Gas Saving Tips 7 - Use Less Gas And Save Money
by Doug Smith
You have probably heard theses gas saving tips from the Environmental Protection Agency (EPA), the Federal Trade Commission (FTC), and whoever taught you to drive. Yet very few people actually bother to implement them.
Why is that? Are people tired of hearing them? Have these gas saving tips been said so many times that people tune them out? Well, you are going to hear them again in this series of articles, along with the reasons why they DO work!
Gas Saving Tip #14: Change The Air Filter
Fire needs three things to burn: fuel, an ignition source, and oxygen. Removing or reducing any of those three things puts out the fire or decreases its intensity.
In your engine, gasoline is the fuel, the spark plug is the ignition source, and outside air provides oxygen. It is important that the air be as clean as possible, and that sufficient air for complete gasoline combustion reaches the engine cylinders.
The air filter protects the engine from atmospheric particulates. The good news is that fabric or paper filters get more efficient at filtering as they age. The filter material is able to catch smaller and smaller particles as it becomes clogged.
The bad news is that the clogged filter lets less air through. This can result in incomplete combustion of gasoline in the engine. In other words, the gas that you just bought is running through the engine, but some of it is not being burned! This condition results in soot (carbon) buildup in the engine, and increased pollution.
The air filter acts as the car's lungs. Help your car breathe freely and improve your fuel efficiency up to 10%.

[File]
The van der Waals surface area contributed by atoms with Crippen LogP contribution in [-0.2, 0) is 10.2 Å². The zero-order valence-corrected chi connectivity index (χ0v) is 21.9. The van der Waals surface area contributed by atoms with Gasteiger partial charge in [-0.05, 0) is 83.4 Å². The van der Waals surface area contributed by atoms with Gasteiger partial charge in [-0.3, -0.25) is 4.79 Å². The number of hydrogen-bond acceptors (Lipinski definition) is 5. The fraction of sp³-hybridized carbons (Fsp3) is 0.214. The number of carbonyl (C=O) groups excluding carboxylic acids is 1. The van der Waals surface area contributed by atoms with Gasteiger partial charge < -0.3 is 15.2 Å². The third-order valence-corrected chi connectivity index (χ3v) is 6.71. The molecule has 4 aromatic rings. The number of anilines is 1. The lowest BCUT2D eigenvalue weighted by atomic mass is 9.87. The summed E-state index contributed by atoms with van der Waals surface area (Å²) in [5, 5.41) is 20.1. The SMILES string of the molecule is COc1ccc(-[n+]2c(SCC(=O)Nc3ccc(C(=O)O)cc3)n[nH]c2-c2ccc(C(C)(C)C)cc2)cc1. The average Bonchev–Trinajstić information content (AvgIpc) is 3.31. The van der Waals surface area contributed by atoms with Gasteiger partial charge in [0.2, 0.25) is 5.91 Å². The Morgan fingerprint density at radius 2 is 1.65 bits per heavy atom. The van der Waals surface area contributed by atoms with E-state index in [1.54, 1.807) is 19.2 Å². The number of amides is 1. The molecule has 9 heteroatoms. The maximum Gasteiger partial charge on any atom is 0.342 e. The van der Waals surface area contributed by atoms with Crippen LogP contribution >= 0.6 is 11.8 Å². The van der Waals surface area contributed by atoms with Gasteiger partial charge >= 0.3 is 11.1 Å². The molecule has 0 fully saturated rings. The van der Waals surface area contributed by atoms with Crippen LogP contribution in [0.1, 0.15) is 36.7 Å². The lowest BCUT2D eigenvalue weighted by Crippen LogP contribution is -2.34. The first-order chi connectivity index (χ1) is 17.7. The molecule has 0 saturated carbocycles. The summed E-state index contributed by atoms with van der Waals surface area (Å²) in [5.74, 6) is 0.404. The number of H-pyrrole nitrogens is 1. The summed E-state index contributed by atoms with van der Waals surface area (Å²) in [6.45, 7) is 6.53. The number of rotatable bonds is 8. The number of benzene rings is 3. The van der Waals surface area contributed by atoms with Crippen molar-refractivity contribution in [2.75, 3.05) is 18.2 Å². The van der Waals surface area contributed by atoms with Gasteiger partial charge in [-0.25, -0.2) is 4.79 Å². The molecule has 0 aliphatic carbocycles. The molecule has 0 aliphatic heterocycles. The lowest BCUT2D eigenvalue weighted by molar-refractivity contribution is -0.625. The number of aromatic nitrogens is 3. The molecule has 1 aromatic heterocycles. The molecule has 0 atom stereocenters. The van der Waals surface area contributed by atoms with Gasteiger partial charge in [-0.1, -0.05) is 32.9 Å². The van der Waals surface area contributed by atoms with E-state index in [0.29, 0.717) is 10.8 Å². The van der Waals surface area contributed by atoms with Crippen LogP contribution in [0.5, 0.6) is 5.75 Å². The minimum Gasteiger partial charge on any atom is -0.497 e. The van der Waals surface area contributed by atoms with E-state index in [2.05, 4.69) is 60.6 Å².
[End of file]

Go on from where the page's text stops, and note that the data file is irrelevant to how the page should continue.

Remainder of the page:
Gas Saving Tip #15: Higher Octane Doesn't Mean Higher Performance
Although it goes against common sense, a higher octane rating means that a fuel is less likely to autoignite. However, it is also more resistant to knocking. Knocking occurs when the fuel ignites in the cylinder before it is supposed to, resulting in decreased engine performance.
Unless your car is knocking, use the grade of gasoline with the octane rating recommended by the manufacturer. Using higher octane fuel usually offers no additional benefit. Instead, it wastes your money.
Gas Saving Tip #16: Don't Be Fooled By Hype
There are many gadgets and additives claiming to increase fuel efficiency and get you significantly more miles per gallon.
Some of these products are gasoline or oil additives. Others attach around or into the fuel line. Still others claim to optimize the air flow and increase the horsepower.
The U.S. Environmental Protection Agency (EPA) has tested some of these claims and found only marginal increases in fuel efficiency. Some tests showed no change while some showed decreases in efficiency.
Carefully research such products before buying and using them. Most of the claims made by manufacturers are supported by their own research. Make sure there is third-party evidence that the product works. Check with your car dealer or manufacturer to be sure that the product won't void your car's warrantee.
If the only evidence that the product works comes from its manufacturer, consider spending your money on routine maintenance and gas saving tips that are known to work.
As gas prices go higher, the need to save gas and save money on fuel is greater than ever. More gas saving tips can be found at the website below.
Doug Smith invites you to find more free information on Save Gas
and other gas saving tips at http://gascreditcards.findcarsforhire.com .
©2006 by Doug Smith. This article may be freely reprinted as long as this copyright notice and the author's resource statement above remain attached, the article is unchanged, and all hyperlinks remain clickable.